Les’ reflection from prison

I really enjoyed our community action; which was to plant vines and fig trees at the Aldermaston Nuclear Weapons base. I liked the way we did some ‘enhancements’ to the fence, and promoted a different culture and set of values in what is a strange and dangerous place.

Police Station

Later, whilst in the police station, I saw some writing on the wall of my cell, in small paper strips on the wall was written ‘think lies’. I enhanced this comment, partly to pass the time to ‘think fig’.

We had been detained at the police station for thinking and acting out the fig and vine prophecy of Micah (Micah 4:3-4). Later those words I enhanced came to mean increasingly more to me.

The support from those outside the police station was magnificent and I chuckled as we were passed fair trade cereal bars, soft drinks and yoghurts (sorry, I ate the other vegan yoghurt) by the security guards. I spent most of my time sleeping, reading or being unusually quiet (and eating the overcooked veggie breakfasts I have grown to love, yum yum).

Leaving Court for Prison

As the security van carrying the remanded prisoners left Reading Magistrates Court, I found myself in the unusual position of finding myself being one of them. I had felt that we ought not to be doing the prosecution’s work for them and this resulted in my not giving my date of birth (saying Hiroshima today was the only date that mattered) and continuing to state that at least for that day my home address was to be Aldermaston. I would have liked to have camped overnight there and continued planting.

As I left the underground car park at the court for Bristol Prison I noticed that my new Vine and Fig Tree Planters Community and friends were waiting with messages to uplift me -­ it worked. I didn’t know if they saw me. They had earlier brought me a newspaper and a card that was inspirational.

Prison

Prison was odd arriving in the dusk as we did. Everything seemed closed. I felt back home (Aldermaston) though, when I saw the razor wire and realized I was out of police custody after being locked in for so long. I decided to remind myself that this was ‘being released’.

I somehow felt prepared for this (the nonviolence training, particularly the community building, was harder for me), managing to focus on what I needed to do now, rather than what would happen or on what had happened. It’s not the event, it’s what you make of the event which matters.

Nevertheless, it’s a vulnerable place to be ‘released’. I did not know the rules at prison and what breaking them would mean, nor did I know the people I would meet. One other remand prisoner, an asylum applicant shared the cell with me. We liked each other and got on well, he encouraged me to share more and told me about his home, Georgia, and the family he misses so much.

I felt very sleepy a lot of the time, at whim. Initially I was pleased with this. Later I decided to get my self a better routine. I tried to do chores in the daytime and stay awake as we were ‘banged up’, a lot of the time. I tried to eat healthily (no stodgy puddings) and I had rare time and stamps to write a few letters. In the cell we had a colour television, an en-suite toilet and bunk beds, I was allocated the top bunk by my companion (we later called each other brothers and will hopefully keep in contact).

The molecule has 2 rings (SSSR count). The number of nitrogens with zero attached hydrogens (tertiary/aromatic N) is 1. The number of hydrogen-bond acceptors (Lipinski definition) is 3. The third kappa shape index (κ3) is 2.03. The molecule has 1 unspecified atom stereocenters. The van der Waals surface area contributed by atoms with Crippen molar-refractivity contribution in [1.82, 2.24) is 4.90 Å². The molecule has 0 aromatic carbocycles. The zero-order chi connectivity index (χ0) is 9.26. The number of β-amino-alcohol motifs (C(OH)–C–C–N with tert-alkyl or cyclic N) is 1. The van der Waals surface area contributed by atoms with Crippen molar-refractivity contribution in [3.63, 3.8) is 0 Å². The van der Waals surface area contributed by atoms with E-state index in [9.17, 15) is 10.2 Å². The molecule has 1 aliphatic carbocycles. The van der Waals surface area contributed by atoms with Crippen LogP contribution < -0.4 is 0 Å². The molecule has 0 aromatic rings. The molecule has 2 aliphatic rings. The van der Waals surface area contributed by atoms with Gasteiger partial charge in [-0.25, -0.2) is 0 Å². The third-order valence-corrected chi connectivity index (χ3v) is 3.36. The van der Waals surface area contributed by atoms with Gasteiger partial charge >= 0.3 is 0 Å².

Another memorable person was Jordan, a black youth from the London area. He was kind to us and told us the routine things, i.e. how to get an application to go to church meetings etc. He told me he had written a rap song about prison and how he wanted to change his life around, yet never seemed to get a break. He wrote it out for me and sang it for me in the exercise yard. I liked it and encouraged him to keep on writing songs. He also told me his father (who is a Rastafarian) was called ‘Uplifter’, and I felt, ‘wow, what a great name’. I need to be like this name to others, how often am I?

Returning to Court and Back to Work

Returning to court was pleasing, as I wanted to see people again and picnic. The previous day I got a visit and later several letters/cards of support from friends and supporters of our action which I appreciated, however they did not uplift my cell brother who had no visitors or cards and I found that difficult to manage.

At work, I needed to settle in again. I work with some lovely people and being away for a few days gets us out of our roles. I always think if you forget phone numbers ordinarily used, it’s a sign of a good break. Well I did. There has been mixed reactions to my break in Bristol, though I am not surprised. People will always have different perspectives.

So, what did I like best? ­ The sense of being part of a community and doing something lovely. What would I change about prison? ­That my cell mate and others were uplifted as I was with support from outside (no cards for me or visits if they don¹t also get any).  What will I take away? That we ought not to be afraid of prison.  It’s underrated and ought to be seen as the ultimate holiday destination especially for social workers.

So you all
think Fig and Vines ­
all will be fine.

Les Gibbons